switch statement

Executes code according to the value of an integral argument.

Used where one or several out of many branches of code need to be executed according to an integral value.


switch ( expression ) statement
expression - any expression of integer type (char, signed or unsigned integer, or enumeration)
statement - any statement (typically a compound statement). case: and default: labels are permitted in statement, and break; statement has special meaning.
case constant_expression : statement (1)
default : statement (2)
constant_expression - any integer constant expression


The body of a switch statement may have an arbitrary number of case: labels, as long as the values of all constant_expressions are unique (after conversion to the promoted type of expression). At most one default: label may be present (although nested switch statements may use their own default: labels or have case: labels whose constants are identical to the ones used in the enclosing switch).

If expression evaluates to the value that is equal to the value of one of constant_expressions after conversion to the promoted type of expression, then control is transferred to the statement that is labeled with that constant_expression.

If expression evaluates to a value that doesn't match any of the case: labels, and the default: label is present, control is transferred to the statement labeled with the default: label.

If expression evaluates to a value that doesn't match any of the case: labels, and the default: label is not present, none of the switch body is executed.

The break statement, when encountered anywhere in statement, exits the switch statement:

switch(1) {
    case 1 : puts("1"); // prints "1",
    case 2 : puts("2"); // then prints "2" ("fall-through")
switch(1) {
    case 1 : puts("1"); // prints "1"
             break;     // and exits the switch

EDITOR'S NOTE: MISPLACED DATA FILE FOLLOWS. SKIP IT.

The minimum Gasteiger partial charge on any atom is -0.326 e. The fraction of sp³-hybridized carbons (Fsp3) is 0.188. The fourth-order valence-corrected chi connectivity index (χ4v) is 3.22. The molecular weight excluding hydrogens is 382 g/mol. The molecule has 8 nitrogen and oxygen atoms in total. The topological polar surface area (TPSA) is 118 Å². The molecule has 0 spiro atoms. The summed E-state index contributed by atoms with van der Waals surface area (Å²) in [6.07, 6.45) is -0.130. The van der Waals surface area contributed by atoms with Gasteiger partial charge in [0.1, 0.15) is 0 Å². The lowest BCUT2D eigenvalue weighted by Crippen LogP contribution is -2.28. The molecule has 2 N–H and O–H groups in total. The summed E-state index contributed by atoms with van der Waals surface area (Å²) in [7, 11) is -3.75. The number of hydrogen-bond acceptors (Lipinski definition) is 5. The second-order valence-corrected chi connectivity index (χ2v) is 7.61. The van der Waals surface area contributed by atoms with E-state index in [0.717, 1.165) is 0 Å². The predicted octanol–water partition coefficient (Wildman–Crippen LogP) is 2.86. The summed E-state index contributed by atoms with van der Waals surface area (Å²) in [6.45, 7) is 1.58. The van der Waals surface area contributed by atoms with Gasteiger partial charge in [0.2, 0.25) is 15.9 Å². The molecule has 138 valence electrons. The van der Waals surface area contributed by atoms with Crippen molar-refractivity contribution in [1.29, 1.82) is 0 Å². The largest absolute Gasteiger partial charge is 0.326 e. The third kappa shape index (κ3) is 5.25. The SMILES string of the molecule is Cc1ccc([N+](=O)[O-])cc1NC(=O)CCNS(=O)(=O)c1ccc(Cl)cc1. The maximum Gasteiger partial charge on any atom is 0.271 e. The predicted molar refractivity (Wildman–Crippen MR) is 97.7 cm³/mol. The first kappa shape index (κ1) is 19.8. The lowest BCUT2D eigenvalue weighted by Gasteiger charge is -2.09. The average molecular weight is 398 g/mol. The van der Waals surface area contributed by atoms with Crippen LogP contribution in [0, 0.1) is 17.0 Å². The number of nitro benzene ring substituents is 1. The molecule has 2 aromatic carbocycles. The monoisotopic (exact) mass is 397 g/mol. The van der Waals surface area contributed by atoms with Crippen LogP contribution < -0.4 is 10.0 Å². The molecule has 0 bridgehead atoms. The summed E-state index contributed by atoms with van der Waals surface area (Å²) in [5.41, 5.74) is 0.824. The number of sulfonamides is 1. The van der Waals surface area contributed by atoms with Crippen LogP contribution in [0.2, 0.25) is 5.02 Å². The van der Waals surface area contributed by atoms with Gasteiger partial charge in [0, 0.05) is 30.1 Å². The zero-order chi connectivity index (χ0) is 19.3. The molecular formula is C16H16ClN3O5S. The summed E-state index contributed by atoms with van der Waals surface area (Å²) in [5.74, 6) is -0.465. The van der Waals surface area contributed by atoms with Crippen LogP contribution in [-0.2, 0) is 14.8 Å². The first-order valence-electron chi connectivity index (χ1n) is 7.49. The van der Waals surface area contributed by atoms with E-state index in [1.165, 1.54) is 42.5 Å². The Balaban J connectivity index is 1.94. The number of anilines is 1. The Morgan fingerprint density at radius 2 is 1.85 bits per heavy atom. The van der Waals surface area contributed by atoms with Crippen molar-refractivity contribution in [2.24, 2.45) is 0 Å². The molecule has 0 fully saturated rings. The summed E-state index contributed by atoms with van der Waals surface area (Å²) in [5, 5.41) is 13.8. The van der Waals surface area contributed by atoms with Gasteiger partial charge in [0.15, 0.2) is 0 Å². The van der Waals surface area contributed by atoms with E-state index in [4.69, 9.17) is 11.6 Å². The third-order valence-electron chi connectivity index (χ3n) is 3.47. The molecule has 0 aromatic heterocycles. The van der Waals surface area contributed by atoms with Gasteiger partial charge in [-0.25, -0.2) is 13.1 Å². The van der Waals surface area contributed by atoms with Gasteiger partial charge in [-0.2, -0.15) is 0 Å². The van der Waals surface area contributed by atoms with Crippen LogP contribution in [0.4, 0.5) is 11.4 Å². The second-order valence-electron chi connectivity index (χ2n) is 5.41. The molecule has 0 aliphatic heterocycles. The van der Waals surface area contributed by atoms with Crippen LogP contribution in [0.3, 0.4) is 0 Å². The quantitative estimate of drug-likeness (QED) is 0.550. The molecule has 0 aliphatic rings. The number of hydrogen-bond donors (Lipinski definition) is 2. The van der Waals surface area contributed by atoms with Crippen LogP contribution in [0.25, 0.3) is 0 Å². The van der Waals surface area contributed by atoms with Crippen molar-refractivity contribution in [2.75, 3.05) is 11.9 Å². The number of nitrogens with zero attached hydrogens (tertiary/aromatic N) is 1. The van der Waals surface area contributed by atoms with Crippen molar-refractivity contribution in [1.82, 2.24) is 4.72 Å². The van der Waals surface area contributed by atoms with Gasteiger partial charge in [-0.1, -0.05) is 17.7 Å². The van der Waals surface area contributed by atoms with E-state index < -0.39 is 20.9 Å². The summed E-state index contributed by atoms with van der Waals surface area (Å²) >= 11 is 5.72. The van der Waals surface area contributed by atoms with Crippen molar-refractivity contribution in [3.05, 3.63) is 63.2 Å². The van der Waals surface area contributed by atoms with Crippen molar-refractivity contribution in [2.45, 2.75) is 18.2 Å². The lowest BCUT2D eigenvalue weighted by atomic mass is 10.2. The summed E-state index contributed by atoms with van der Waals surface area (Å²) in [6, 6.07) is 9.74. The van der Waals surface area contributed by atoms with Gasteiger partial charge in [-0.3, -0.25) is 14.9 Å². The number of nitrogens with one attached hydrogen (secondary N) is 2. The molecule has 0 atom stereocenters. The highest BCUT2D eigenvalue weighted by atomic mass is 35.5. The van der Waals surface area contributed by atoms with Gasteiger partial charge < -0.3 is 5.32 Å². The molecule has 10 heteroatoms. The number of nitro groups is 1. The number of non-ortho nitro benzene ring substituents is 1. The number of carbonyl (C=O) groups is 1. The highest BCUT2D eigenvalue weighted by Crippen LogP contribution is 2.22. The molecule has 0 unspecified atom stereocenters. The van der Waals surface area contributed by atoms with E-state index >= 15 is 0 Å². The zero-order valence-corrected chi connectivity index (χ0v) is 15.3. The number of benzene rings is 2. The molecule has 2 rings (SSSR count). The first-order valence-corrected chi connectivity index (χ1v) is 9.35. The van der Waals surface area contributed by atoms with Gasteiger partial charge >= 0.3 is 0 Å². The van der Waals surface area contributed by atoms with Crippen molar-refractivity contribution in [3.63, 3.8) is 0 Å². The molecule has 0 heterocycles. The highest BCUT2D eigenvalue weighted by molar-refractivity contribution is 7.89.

case 2 : puts("2");

As with all other selection and iteration statements, the switch statement establishes block scope: any identifier introduced in the expression goes out of scope after the statement.

If a VLA or another identifier with variably-modified type has a case: or a default: label within its scope, the entire switch statement must be in its scope (in other words, a VLA must be declared either before the entire switch or after the last label):

switch (expr)
    int i = 4; // not a VLA; OK to declare here
    f(i); // never called
//  int a[i]; // error: VLA cannot be declared here
  case 0:
    i = 17;
    int a[i]; // OK to declare VLA here
    printf("%d\n", i); // prints 17 if expr == 0, prints indeterminate value otherwise
(since C99)


switch, case, default.


#include <stdio.h>
void func(int x)
   printf("func(%d): ", x);
      case 1: printf("case 1, ");
      case 2: printf("case 2, ");
      case 3: printf("case 3.\n"); break;
      case 4: printf("case 4, ");
      case 5: printf("case 5, ");
      default: printf("default.\n");
int main(void)
   for(int i = 1; i < 10; ++i) func(i);


func(1): case 1, case 2, case 3.
func(2): case 2, case 3.
func(3): case 3.
func(4): case 4, case 5, default.
func(5): case 5, default.
func(6): default.
func(7): default.
func(8): default.
func(9): default.


  • C11 standard (ISO/IEC 9899:2011):
    • The switch statement (p: 149-150)
  • C99 standard (ISO/IEC 9899:1999):
    • The switch statement (p: 134-135)
  • C89/C90 standard (ISO/IEC 9899:1990):
    • The switch statement

See also

C++ documentation for switch statement

© cppreference.com
Licensed under the Creative Commons Attribution-ShareAlike Unported License v3.0.